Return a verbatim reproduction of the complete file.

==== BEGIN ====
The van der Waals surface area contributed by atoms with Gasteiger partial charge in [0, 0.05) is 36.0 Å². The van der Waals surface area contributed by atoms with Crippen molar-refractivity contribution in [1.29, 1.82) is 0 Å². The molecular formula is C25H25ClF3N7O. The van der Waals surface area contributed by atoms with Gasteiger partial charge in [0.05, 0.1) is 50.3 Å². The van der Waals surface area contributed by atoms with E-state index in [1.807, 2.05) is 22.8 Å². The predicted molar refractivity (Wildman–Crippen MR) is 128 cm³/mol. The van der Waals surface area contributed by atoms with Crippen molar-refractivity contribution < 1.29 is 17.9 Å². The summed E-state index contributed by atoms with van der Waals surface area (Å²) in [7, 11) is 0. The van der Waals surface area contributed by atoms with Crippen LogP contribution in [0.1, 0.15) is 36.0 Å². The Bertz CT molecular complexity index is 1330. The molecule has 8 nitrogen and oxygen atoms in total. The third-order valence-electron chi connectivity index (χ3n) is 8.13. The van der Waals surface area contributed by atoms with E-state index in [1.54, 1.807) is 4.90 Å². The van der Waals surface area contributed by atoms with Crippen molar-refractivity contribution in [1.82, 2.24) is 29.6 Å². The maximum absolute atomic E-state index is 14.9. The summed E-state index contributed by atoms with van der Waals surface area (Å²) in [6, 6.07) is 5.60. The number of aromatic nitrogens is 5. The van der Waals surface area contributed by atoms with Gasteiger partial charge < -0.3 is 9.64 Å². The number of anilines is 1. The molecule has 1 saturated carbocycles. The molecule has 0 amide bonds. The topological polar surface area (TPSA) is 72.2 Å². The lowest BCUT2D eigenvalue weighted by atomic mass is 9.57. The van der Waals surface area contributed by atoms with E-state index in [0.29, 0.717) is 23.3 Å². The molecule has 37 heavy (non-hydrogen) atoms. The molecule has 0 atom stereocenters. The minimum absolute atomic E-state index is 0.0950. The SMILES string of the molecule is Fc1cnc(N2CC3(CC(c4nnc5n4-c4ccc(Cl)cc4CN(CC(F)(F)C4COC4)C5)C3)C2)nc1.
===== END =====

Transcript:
The van der Waals surface area contributed by atoms with Gasteiger partial charge in [0, 0.05) is 36.0 Å². The van der Waals surface area contributed by atoms with Crippen molar-refractivity contribution in [1.29, 1.82) is 0 Å². The molecular formula is C25H25ClF3N7O. The van der Waals surface area contributed by atoms with Gasteiger partial charge in [0.05, 0.1) is 50.3 Å². The van der Waals surface area contributed by atoms with E-state index in [1.807, 2.05) is 22.8 Å². The predicted molar refractivity (Wildman–Crippen MR) is 128 cm³/mol. The van der Waals surface area contributed by atoms with Crippen molar-refractivity contribution < 1.29 is 17.9 Å². The summed E-state index contributed by atoms with van der Waals surface area (Å²) in [7, 11) is 0. The van der Waals surface area contributed by atoms with Crippen LogP contribution in [0.1, 0.15) is 36.0 Å². The Bertz CT molecular complexity index is 1330. The molecule has 8 nitrogen and oxygen atoms in total. The third-order valence-electron chi connectivity index (χ3n) is 8.13. The van der Waals surface area contributed by atoms with E-state index in [1.54, 1.807) is 4.90 Å². The van der Waals surface area contributed by atoms with Crippen molar-refractivity contribution in [1.82, 2.24) is 29.6 Å². The maximum absolute atomic E-state index is 14.9. The summed E-state index contributed by atoms with van der Waals surface area (Å²) in [6, 6.07) is 5.60. The number of aromatic nitrogens is 5. The van der Waals surface area contributed by atoms with Gasteiger partial charge < -0.3 is 9.64 Å². The number of anilines is 1. The molecule has 1 saturated carbocycles. The molecule has 0 amide bonds. The topological polar surface area (TPSA) is 72.2 Å². The lowest BCUT2D eigenvalue weighted by atomic mass is 9.57. The van der Waals surface area contributed by atoms with E-state index in [0.29, 0.717) is 23.3 Å². The molecule has 37 heavy (non-hydrogen) atoms. The molecule has 0 atom stereocenters. The minimum absolute atomic E-state index is 0.0950. The SMILES string of the molecule is Fc1cnc(N2CC3(CC(c4nnc5n4-c4ccc(Cl)cc4CN(CC(F)(F)C4COC4)C5)C3)C2)nc1.